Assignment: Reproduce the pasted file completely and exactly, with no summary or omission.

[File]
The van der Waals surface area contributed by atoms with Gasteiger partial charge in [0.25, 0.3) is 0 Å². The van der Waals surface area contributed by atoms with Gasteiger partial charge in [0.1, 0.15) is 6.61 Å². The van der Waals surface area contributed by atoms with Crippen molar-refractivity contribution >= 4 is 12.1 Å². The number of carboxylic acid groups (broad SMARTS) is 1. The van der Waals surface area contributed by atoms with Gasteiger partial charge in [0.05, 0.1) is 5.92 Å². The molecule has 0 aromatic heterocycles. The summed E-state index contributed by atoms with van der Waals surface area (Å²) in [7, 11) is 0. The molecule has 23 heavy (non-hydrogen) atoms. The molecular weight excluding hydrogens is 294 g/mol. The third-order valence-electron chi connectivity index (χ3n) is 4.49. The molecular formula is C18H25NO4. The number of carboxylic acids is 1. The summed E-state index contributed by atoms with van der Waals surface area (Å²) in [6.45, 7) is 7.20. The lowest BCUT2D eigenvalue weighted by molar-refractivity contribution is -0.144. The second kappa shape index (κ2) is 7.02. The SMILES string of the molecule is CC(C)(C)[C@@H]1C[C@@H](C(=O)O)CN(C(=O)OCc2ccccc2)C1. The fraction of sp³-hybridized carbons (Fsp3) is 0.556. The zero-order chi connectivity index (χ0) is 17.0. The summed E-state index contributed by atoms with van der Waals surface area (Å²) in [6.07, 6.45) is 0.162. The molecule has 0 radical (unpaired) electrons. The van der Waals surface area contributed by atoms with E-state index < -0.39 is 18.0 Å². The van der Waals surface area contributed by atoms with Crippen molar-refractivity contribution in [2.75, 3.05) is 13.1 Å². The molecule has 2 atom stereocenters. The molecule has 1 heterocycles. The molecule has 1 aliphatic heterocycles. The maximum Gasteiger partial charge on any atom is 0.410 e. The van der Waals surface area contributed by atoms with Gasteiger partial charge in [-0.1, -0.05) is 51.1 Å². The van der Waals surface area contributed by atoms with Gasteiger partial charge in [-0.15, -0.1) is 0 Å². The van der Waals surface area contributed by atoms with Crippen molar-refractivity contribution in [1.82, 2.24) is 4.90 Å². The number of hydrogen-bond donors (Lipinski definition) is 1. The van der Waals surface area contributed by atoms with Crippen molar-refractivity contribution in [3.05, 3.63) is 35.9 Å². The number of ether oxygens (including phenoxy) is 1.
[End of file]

The van der Waals surface area contributed by atoms with Gasteiger partial charge in [0.25, 0.3) is 0 Å². The van der Waals surface area contributed by atoms with Gasteiger partial charge in [0.1, 0.15) is 6.61 Å². The van der Waals surface area contributed by atoms with Crippen molar-refractivity contribution >= 4 is 12.1 Å². The number of carboxylic acid groups (broad SMARTS) is 1. The van der Waals surface area contributed by atoms with Gasteiger partial charge in [0.05, 0.1) is 5.92 Å². The molecule has 0 aromatic heterocycles. The summed E-state index contributed by atoms with van der Waals surface area (Å²) in [7, 11) is 0. The molecule has 23 heavy (non-hydrogen) atoms. The molecular weight excluding hydrogens is 294 g/mol. The third-order valence-electron chi connectivity index (χ3n) is 4.49. The molecular formula is C18H25NO4. The number of carboxylic acids is 1. The summed E-state index contributed by atoms with van der Waals surface area (Å²) in [6.45, 7) is 7.20. The lowest BCUT2D eigenvalue weighted by molar-refractivity contribution is -0.144. The second kappa shape index (κ2) is 7.02. The SMILES string of the molecule is CC(C)(C)[C@@H]1C[C@@H](C(=O)O)CN(C(=O)OCc2ccccc2)C1. The fraction of sp³-hybridized carbons (Fsp3) is 0.556. The zero-order chi connectivity index (χ0) is 17.0. The summed E-state index contributed by atoms with van der Waals surface area (Å²) in [6.07, 6.45) is 0.162. The molecule has 0 radical (unpaired) electrons. The van der Waals surface area contributed by atoms with E-state index < -0.39 is 18.0 Å². The van der Waals surface area contributed by atoms with Crippen molar-refractivity contribution in [2.75, 3.05) is 13.1 Å². The molecule has 2 atom stereocenters. The molecule has 1 heterocycles. The molecule has 1 aliphatic heterocycles. The maximum Gasteiger partial charge on any atom is 0.410 e. The van der Waals surface area contributed by atoms with Gasteiger partial charge in [-0.1, -0.05) is 51.1 Å². The van der Waals surface area contributed by atoms with Gasteiger partial charge in [-0.15, -0.1) is 0 Å². The van der Waals surface area contributed by atoms with Crippen molar-refractivity contribution in [1.82, 2.24) is 4.90 Å². The number of hydrogen-bond donors (Lipinski definition) is 1. The van der Waals surface area contributed by atoms with Crippen molar-refractivity contribution in [3.05, 3.63) is 35.9 Å². The number of ether oxygens (including phenoxy) is 1.